I grew up in a very small town in the middle of Maine next to a slightly larger town in the middle of Maine which is named Skowhegan.
Skowhegan, Maine, is entirely unremarkable in most ways except that it was the long-time home of Margaret Chase Smith, United States Senator and author of the 1950 Declaration of Conscience. Her combined Senatorial library — open to the public — and personal home was an extended complex of buildings along the side of what I still think of as ‘the back road’ into Skowhegan. She must have had a lovely view out over part of the Kennebec River; part of her personal space was a sunhouse that looked out over a decorative bit of garden towards the road. If you looked at just the right minute as you drove by, you could catch a glimpse of her sitting and reading in the sunroom. I only ever remember seeing her this way, a very elderly lady, always well-dressed, always with a stack of books at her side.
The Declaration of Conscience was written and delivered in June of 1950 in response to Senator Joseph McCarthy’s well-publicized claim to have a ‘list of names’ of known Communists and collaborators operating in the United States. Six other senators signed onto Chase Smith’s Declaration but it never developed the momentum that McCarthy and his list did.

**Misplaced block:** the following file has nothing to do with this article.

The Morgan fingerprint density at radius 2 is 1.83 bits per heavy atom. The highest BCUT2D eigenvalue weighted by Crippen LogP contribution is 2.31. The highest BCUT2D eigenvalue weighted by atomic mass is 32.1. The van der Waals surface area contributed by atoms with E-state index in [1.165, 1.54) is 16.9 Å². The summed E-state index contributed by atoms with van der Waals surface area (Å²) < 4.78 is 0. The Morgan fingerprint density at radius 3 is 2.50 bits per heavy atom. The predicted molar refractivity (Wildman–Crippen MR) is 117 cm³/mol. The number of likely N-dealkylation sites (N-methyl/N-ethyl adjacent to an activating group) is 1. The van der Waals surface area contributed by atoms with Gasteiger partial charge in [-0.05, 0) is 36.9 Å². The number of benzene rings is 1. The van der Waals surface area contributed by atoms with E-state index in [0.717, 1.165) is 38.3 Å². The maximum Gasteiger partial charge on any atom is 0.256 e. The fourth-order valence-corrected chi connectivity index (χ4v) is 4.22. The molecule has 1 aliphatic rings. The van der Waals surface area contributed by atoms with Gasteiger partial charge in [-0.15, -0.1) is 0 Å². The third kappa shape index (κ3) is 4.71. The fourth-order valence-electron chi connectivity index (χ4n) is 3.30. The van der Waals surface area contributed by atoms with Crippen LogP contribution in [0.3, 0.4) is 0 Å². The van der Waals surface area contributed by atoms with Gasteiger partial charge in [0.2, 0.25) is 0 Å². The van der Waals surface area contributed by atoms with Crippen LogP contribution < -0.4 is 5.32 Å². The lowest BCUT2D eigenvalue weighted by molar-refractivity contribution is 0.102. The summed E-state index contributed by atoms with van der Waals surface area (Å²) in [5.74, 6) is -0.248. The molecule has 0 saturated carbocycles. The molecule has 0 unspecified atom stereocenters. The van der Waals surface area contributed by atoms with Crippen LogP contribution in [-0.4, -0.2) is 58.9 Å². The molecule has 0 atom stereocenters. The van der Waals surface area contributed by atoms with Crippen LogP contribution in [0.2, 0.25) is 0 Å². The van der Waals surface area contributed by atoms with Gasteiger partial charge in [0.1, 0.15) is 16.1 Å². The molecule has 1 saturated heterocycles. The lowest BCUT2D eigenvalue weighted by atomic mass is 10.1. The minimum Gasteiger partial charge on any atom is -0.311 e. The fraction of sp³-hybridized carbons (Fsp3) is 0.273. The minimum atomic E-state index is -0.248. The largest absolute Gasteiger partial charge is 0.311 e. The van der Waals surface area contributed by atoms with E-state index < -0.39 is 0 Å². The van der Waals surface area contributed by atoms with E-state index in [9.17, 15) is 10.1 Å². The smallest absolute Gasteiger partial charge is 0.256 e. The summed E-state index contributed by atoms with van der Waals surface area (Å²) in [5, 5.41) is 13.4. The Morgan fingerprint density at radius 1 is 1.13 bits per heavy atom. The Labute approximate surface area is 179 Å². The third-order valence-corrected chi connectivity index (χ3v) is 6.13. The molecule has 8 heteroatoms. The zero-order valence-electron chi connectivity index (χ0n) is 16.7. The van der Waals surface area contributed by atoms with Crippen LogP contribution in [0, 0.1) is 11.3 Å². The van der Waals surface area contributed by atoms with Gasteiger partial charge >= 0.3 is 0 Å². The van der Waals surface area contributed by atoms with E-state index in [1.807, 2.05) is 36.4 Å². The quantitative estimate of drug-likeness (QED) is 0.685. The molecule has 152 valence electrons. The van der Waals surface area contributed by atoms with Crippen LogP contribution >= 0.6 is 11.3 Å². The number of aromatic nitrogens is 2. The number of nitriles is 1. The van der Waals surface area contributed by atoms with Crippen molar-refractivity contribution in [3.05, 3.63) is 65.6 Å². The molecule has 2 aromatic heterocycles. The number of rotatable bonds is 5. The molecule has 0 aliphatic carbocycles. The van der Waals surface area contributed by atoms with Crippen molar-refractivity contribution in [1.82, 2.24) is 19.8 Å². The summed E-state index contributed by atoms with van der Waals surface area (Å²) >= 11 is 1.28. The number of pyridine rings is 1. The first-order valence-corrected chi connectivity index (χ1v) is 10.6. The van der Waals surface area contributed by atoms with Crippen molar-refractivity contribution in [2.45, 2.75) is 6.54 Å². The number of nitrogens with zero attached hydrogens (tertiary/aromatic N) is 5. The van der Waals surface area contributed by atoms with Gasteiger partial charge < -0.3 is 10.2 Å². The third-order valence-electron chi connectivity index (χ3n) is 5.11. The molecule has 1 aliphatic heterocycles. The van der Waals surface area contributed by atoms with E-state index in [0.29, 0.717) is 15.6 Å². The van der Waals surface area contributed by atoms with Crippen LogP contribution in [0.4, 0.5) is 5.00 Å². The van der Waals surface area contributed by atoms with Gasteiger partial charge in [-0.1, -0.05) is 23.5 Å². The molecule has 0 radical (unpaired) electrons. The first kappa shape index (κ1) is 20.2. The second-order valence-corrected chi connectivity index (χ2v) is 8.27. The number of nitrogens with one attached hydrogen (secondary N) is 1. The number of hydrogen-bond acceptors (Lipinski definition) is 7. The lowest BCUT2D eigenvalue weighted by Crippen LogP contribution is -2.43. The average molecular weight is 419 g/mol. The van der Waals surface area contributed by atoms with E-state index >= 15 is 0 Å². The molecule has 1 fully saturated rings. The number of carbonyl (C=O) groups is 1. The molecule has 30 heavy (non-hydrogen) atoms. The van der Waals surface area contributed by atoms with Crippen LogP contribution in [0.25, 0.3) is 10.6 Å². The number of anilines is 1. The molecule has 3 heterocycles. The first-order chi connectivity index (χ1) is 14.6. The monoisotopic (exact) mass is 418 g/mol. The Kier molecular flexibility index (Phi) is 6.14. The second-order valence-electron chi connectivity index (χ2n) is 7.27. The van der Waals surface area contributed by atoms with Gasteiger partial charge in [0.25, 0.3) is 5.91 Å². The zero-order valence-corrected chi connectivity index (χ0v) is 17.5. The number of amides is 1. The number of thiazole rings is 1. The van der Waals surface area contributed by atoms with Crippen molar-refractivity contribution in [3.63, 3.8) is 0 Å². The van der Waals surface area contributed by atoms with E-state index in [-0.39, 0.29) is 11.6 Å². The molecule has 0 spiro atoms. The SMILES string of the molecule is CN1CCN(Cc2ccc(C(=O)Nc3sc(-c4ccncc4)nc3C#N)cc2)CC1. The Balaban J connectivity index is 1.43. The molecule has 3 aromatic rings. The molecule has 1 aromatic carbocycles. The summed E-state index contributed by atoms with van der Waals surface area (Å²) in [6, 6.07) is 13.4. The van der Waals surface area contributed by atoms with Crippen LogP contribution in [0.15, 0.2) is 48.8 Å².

Did Chase Smith get everything “right”? No, of course not. I don’t think anyone ever does. She buys into anti-Communist rhetoric in a completely ridiculous way. However. She got the core idea right and she stuck the hell to it.
I’ve added a link to a .pdf of the full speech above in case you want to download it. Read it. Really.
Mr. President, I would like to speak briefly and simply about a serious national condition. It is a national feeling of fear and frustration that could result in national suicide and the end of everything that we Americans hold dear. It is a condition that comes from the lack of effec-tive leadership either in the legislative branch or the executive branch of our government. That leadership is so lacking that serious and responsible proposals are being made that na-tional advisory commissions be appointed to provide such critically needed leadership. I speak as briefly as possible because too much harm has already been done with irre-sponsible words of bitterness and selfish politi-cal opportunism. I speak as simply as possible because the issue is too great to be obscured by eloquence. I speak simply and briefly in the hope that my words will be taken to heart. Mr. President, I speak as a Republican. I speak as a woman. I speak as a United States senator. I speak as an American.